September 1, 2014 at 1:00 am

Efforts expand to make construction viable career choice for more women

Anne White, right, and Felicia Zerilli, second from left, take a coffee break in New York. They are two of 220 women in the 7,000 member Laborers Local 79 union. (Julie Jacobson / AP)

New York— Janice Moreno graduated from college with a degree in English literature, but never landed a job paying more than $12 an hour. Now, at 36, she’s back in the classroom — in safety glasses and a T-shirt — learning how to be a carpenter.

“I believe it’s going to pay off,” she said amid instruction in sawing techniques.

If Moreno’s six-week training program in New York City leads to a full-time job, she’ll have bucked long odds. On this Labor Day weekend, ponder the latest federal data: About 7.1 million Americans were employed in construction-related occupations last year — and only 2.6 percent were women.

That percentage has scarcely budged since the 1970s, while women have made gains since then in many other fields.

The reasons for the low numbers include a dearth of recruitment efforts aimed at women and hard-to-quash stereotypes that construction work doesn’t suit them. Another factor, according to a recent report by the National Women’s Law Center, is pervasive sexual harassment of women at work sites.

“It’s not surprising that the construction trades are sometimes called ‘the industry that time forgot,’ ” said Fatima Goss Graves, the center’s vice president for education and employment. “It’s time for this industry to enter the modern era — to expand apprenticeships and training opportunities for women, hire qualified female workers and enforce a zero tolerance policy against sexual harassment.”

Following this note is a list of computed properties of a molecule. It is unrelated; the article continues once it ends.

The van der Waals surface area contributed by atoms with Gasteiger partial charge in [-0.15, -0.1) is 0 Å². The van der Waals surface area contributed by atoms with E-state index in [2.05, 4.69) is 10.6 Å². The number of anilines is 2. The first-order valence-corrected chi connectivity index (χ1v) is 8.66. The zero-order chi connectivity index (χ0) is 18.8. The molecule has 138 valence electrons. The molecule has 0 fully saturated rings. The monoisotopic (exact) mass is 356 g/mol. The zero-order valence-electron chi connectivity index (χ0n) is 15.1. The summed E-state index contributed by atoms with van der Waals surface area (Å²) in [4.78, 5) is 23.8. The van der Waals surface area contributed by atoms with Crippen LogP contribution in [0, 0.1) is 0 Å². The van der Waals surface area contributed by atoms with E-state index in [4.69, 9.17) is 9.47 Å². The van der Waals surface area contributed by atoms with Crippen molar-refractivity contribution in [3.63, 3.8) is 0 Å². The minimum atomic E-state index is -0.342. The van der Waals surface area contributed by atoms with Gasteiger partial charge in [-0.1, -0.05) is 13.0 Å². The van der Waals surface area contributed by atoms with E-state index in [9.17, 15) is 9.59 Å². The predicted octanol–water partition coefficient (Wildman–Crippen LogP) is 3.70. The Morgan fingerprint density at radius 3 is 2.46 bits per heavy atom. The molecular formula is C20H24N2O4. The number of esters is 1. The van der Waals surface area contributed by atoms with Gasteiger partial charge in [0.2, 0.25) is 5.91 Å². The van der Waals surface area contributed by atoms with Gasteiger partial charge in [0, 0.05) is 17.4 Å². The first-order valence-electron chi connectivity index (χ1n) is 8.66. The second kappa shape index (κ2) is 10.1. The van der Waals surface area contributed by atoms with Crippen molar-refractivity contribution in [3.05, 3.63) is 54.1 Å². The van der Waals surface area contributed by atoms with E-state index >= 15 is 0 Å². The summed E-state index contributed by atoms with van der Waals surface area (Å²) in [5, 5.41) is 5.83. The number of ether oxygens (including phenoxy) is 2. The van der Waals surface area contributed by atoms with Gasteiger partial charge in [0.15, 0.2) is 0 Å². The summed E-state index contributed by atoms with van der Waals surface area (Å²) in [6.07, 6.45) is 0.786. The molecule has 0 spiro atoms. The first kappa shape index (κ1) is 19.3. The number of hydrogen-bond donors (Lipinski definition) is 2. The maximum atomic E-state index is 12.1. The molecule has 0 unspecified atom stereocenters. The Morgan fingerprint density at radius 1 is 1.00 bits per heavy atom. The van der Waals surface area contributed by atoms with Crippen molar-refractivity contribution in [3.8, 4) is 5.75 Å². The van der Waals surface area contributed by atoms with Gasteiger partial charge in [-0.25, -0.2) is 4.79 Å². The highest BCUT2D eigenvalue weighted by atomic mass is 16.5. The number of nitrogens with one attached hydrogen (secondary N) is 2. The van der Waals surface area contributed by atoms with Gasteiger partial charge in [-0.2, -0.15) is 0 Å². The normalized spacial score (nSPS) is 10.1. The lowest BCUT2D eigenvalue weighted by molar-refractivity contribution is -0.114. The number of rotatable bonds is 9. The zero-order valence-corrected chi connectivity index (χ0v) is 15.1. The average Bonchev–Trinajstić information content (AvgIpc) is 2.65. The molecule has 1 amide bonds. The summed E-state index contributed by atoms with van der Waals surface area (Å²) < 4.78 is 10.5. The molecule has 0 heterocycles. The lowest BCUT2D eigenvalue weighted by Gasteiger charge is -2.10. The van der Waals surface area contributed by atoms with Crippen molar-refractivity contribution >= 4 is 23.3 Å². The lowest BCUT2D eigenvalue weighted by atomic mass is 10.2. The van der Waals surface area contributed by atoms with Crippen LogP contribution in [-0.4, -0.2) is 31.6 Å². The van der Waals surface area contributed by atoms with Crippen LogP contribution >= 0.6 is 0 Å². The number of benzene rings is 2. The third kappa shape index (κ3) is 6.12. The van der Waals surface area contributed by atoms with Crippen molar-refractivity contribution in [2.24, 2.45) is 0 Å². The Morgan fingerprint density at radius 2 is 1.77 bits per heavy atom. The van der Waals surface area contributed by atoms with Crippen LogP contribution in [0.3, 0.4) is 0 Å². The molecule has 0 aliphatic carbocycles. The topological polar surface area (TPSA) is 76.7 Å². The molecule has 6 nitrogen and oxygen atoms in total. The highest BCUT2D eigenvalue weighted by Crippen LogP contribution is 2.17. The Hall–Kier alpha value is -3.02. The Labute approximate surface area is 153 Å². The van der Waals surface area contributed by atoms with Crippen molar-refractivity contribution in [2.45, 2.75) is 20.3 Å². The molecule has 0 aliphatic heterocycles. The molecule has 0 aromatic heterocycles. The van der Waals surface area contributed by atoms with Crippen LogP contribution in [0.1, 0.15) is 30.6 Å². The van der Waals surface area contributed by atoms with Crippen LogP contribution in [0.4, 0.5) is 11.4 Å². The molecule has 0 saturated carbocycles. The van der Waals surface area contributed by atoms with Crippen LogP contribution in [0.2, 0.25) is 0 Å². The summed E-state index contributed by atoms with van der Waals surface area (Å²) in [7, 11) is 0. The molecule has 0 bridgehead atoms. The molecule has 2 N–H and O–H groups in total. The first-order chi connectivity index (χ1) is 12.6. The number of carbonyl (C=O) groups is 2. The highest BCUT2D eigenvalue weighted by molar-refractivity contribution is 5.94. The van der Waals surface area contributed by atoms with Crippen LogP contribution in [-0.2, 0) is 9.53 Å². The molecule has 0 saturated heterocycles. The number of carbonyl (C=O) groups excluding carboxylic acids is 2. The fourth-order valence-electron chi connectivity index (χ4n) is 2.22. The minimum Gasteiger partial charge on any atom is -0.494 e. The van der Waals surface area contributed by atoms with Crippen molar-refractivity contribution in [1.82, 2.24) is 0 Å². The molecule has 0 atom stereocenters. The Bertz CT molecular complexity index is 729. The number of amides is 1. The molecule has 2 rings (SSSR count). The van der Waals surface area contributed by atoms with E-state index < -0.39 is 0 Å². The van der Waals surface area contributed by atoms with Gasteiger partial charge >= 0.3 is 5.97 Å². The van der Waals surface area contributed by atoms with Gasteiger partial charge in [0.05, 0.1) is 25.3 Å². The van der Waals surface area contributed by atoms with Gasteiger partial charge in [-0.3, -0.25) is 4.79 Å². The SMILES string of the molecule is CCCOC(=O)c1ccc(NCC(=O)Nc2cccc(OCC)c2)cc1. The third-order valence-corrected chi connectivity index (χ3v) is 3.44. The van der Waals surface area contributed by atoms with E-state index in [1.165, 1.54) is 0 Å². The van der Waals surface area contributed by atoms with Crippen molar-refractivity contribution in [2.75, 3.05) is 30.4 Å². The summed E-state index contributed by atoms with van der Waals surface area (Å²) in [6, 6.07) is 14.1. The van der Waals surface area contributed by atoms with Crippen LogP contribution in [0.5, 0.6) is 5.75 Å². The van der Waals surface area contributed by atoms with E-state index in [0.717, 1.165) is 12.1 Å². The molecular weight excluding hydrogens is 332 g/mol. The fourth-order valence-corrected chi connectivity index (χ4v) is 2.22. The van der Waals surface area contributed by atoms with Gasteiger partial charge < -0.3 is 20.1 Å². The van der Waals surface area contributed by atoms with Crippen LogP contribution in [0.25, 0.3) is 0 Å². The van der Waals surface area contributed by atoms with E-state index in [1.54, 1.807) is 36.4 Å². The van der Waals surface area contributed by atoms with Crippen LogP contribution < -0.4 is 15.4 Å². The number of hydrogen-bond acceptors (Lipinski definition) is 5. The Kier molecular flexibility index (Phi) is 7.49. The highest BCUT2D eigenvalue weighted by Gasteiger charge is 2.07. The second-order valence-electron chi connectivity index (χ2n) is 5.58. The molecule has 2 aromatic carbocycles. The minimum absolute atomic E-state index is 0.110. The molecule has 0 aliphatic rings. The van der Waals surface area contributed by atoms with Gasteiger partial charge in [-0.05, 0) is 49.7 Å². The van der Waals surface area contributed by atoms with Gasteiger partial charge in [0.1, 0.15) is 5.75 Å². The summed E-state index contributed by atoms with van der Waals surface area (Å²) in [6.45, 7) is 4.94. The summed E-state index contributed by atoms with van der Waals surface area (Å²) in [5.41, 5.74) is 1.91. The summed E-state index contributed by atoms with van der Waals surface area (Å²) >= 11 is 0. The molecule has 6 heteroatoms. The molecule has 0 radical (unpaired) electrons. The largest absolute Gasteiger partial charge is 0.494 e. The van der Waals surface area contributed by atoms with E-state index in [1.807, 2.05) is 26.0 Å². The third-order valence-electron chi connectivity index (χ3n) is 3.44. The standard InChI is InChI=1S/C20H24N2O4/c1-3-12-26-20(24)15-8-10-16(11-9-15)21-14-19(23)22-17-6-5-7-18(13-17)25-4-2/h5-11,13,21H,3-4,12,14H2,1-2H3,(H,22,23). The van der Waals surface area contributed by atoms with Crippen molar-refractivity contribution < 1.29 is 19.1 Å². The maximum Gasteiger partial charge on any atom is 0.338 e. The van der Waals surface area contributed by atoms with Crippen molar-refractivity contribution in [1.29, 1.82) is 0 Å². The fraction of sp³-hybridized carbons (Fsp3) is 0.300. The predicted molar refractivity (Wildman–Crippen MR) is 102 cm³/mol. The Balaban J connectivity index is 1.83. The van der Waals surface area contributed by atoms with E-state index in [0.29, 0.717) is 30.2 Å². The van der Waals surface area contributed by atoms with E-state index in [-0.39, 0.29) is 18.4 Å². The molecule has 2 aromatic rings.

The Nontraditional Employment for Women, or NEW, a nonprofit which offers training programs such as the one taken by Moreno, has arrangements with several unions to take women directly into apprenticeships — at a starting wage of around $17, plus benefits. After four or five years, they can attain journeyman status, with hourly pay of $40 or more.

The industry’s management insists it would welcome more women.

“Most of our members are desperate to hire people,” said Brian Turmail, public affairs director for the Associated General Contractors of America. “They’re looking for any candidate who’s qualified to come and join the team — women, minorities, veterans.”

The Labor Department plans to award $100 million in grants this year for apprenticeship programs that expand opportunities for women and minorities.

“The reality is that the face of apprenticeship in the construction industry has been white male,” Labor Secretary Thomas Perez said in an interview. “We’re working to ensure the future reflects the face of America.”

Regarding sexual harassment, the Labor Department’s Office of Federal Contract Compliance Programs has pledged to crack down on contractors who fail to prevent serious abuses.